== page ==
EPRSLibrary By / February 14, 2013

Women in 2011–2012 reports: Syria

Whereas the status of women is widely held to have improved under President Bashar al-Assad’s rule, the actual recognition of…

@sootra / Fotolia

Whereas the status of women is widely held to have improved under President Bashar al-Assad’s rule, the actual recognition of their rights seems to depend on many factors including social class and residence (a city or countryside). As a result, a sizeable part of the Syrian female population experiences various forms of discrimination. Women were at the forefront of the 2011 uprising and the ensuing civil war in Syria, thus challenging traditional gender roles prescribed by the patriarchal society.

Political participation

Syria’s constitution guarantees gender equality, and many women are active in public life, to which their access is not formally restricted. In 2011 a female vice president and three female cabinet ministers were in office and thirty of the 250 members of parliament were women. In addition, the president had two high-ranking female advisors.

“Personal status” laws

Women in a Mosque
@sootra / Fotolia

However, many provisions of “personal status” laws – governing individual rights in areas such as marriage, divorce, inheritance, and child custody – discriminate against women.

Some of these laws mirror Islamic law regardless of whether the individuals concerned are Muslim or not. A divorced mother loses the right to guardianship and physical custody of her sons when they attain the age of 13 and of her daughters at age 15.  In addition, the right to alimony may be revoked in some cases.

Inheritance for all citizens except Christians is based on the government’s interpretation of Islamic law. Women are thus usually granted half of the inheritance share of male heirs. Nevertheless, in all communities male heirs must provide financial support to female relatives who inherit less, but this right is not always respected due to contrary religious customs.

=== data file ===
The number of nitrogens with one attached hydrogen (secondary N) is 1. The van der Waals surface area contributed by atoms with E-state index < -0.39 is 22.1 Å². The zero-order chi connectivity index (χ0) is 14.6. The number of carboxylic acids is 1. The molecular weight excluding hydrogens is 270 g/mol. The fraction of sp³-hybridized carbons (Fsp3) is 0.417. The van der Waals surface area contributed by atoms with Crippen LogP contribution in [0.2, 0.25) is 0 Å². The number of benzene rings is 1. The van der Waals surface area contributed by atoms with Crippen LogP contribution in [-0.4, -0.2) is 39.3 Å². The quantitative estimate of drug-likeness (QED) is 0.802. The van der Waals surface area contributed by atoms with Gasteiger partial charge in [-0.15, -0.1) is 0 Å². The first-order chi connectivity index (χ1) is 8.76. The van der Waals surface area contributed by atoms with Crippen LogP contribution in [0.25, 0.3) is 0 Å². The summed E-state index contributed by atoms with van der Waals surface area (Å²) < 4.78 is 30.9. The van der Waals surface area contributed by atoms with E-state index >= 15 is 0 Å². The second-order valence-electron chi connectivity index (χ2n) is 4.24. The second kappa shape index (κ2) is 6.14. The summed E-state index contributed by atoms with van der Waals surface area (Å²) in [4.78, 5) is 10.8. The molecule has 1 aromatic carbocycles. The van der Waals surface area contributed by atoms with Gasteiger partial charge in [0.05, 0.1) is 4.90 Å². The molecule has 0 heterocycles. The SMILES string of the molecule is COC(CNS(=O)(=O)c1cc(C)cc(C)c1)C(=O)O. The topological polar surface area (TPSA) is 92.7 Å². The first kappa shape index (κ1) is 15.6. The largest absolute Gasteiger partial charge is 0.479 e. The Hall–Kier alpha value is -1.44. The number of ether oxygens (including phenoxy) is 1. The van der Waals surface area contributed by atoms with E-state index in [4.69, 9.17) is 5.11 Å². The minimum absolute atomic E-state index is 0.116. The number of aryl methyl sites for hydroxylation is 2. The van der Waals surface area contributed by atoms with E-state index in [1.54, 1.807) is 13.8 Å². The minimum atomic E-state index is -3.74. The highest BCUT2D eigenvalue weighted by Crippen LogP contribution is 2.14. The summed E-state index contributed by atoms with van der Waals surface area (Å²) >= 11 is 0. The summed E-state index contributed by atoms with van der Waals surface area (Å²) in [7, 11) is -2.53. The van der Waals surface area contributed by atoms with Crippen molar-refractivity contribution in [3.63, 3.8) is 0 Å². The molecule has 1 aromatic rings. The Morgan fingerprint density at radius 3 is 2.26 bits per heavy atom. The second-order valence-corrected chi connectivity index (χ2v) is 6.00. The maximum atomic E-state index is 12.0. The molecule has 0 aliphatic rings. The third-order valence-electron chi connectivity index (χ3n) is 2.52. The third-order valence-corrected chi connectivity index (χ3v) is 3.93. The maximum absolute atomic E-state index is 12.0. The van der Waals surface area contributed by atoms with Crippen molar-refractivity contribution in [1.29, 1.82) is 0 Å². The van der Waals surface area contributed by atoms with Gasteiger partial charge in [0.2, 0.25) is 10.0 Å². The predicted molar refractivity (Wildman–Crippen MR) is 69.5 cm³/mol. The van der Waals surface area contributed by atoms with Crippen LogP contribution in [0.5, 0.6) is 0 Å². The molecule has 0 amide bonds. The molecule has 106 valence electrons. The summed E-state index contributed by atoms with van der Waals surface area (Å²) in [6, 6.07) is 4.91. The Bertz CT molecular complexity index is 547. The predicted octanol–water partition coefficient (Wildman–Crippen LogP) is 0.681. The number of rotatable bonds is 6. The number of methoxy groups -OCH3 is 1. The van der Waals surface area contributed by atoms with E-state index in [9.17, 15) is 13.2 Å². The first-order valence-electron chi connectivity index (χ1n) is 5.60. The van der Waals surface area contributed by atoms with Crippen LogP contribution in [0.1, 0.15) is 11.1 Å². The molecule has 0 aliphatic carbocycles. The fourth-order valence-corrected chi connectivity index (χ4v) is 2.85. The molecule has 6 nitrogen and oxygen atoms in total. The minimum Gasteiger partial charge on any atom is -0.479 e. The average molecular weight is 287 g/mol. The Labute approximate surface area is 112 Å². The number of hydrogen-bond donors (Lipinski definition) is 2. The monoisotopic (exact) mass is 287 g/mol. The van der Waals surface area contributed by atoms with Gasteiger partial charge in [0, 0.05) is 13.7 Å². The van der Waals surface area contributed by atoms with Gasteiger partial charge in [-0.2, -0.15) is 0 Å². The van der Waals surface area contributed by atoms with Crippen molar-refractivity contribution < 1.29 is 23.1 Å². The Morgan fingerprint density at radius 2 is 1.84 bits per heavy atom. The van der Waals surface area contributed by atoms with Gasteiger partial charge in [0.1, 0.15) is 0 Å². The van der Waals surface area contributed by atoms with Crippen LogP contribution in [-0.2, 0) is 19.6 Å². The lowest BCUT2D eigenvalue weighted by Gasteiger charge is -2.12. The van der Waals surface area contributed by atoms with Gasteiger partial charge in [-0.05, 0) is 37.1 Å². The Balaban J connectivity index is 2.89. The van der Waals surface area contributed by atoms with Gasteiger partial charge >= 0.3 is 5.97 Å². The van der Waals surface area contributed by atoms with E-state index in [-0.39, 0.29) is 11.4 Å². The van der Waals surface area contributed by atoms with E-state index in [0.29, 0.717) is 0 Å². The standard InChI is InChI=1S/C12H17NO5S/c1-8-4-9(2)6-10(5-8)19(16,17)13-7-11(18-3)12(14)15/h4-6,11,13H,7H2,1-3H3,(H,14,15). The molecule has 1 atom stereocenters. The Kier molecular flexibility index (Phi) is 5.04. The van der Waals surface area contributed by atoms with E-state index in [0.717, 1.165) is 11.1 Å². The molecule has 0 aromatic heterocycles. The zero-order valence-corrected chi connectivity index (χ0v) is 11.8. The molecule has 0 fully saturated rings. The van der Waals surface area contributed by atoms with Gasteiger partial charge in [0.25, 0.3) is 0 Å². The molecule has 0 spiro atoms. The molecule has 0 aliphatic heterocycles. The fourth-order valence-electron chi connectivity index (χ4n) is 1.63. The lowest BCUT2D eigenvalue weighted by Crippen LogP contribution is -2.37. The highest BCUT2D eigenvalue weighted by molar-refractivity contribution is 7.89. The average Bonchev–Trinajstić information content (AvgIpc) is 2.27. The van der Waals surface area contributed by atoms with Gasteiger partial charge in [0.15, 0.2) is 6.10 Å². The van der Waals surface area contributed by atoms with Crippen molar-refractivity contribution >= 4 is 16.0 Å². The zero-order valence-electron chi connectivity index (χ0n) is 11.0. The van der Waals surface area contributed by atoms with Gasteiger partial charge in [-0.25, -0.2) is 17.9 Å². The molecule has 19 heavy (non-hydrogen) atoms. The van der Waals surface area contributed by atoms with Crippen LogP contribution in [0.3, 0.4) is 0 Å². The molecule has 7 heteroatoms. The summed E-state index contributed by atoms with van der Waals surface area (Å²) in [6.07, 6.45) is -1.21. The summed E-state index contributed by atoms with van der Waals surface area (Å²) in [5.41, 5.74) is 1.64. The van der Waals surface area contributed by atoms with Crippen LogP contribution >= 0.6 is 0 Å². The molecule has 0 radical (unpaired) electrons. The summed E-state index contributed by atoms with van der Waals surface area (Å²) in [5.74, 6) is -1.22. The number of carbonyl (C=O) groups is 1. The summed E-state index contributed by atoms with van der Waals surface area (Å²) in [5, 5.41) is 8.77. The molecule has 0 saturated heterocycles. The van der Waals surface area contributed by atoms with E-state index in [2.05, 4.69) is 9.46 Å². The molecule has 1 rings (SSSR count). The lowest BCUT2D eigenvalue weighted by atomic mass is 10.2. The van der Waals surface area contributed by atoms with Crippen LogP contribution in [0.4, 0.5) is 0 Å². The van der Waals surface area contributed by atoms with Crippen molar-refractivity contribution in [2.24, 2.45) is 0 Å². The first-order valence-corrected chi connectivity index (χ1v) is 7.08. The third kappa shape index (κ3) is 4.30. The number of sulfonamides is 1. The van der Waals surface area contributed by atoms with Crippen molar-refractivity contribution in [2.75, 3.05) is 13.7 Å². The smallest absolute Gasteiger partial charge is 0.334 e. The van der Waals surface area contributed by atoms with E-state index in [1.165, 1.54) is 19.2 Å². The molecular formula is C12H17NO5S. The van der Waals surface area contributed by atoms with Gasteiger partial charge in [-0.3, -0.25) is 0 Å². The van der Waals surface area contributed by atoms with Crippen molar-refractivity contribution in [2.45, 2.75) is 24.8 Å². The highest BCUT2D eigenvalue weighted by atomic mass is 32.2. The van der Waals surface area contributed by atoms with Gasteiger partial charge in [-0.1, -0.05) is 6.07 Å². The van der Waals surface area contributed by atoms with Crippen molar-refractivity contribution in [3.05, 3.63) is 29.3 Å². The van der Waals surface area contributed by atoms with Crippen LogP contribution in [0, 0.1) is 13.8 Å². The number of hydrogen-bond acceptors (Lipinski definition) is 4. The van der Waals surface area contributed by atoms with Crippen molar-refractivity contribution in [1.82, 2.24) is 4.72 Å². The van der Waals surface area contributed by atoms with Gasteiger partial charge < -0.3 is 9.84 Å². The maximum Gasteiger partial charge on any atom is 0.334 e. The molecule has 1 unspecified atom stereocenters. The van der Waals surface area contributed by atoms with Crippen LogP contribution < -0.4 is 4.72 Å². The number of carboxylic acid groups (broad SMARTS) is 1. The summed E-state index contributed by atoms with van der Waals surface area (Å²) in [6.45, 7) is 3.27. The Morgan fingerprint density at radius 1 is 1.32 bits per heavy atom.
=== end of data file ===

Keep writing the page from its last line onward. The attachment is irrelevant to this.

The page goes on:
Although women over age 18 have the right to travel without the male relatives’ consent, the latter may request that their travel abroad be prohibited.

Syrian women married to foreigners cannot pass on their citizenship to their spouses or children.

Criminal law

Whereas perpetrators of so-called “honour crimes” are no longer exonerated from responsibility, they may be granted reduced sentences if the crime was committed with “honourable” intent. Moreover, in case of adultery the woman’s punishment is double that of the man.

Violence against women

Rape is a crime subject to 15 years’ imprisonment. Yet, the rapist faces no punishment if he marries the victim. The victim’s family sometimes agrees to such an arrangement to avoid the social stigma associated with rape. If the victim is too young for marriage, the rapist receives a longer prison sentence. The category of spousal rape is unknown to Syrian law.

The law does not specifically prohibit domestic violence and the majority of such cases are not reported for fear of social stigmatisation. It has been reported that when trying to file a report, some abused women were ignored by the police or even subjected to further abuse and sexual harassment. Observers reported that when some abused women tried to file a police report, they were ignored by the police or even subjected to further abuse or sexual harassment.

Sexual harassment is prohibited and various punishments have been foreseen depending on whether the victim is a minor or an adult. Again, many such cases pass unreported and the law is rarely enforced.


Annual Report 2012 / Amnesty international.

World Report 2012: Syria  / Human Rights Watch.

Country Reports on Human Rights Practices for 2011: Syria / U.S. Department of State.

The text is one of the four summaries published on the same day by the Library of the European Parliament. See also:
Women in 2011–2012 reports: Egypt
Women in 2011–2012 reports: Iran

Women in 2011–2012 reports: Tunisia

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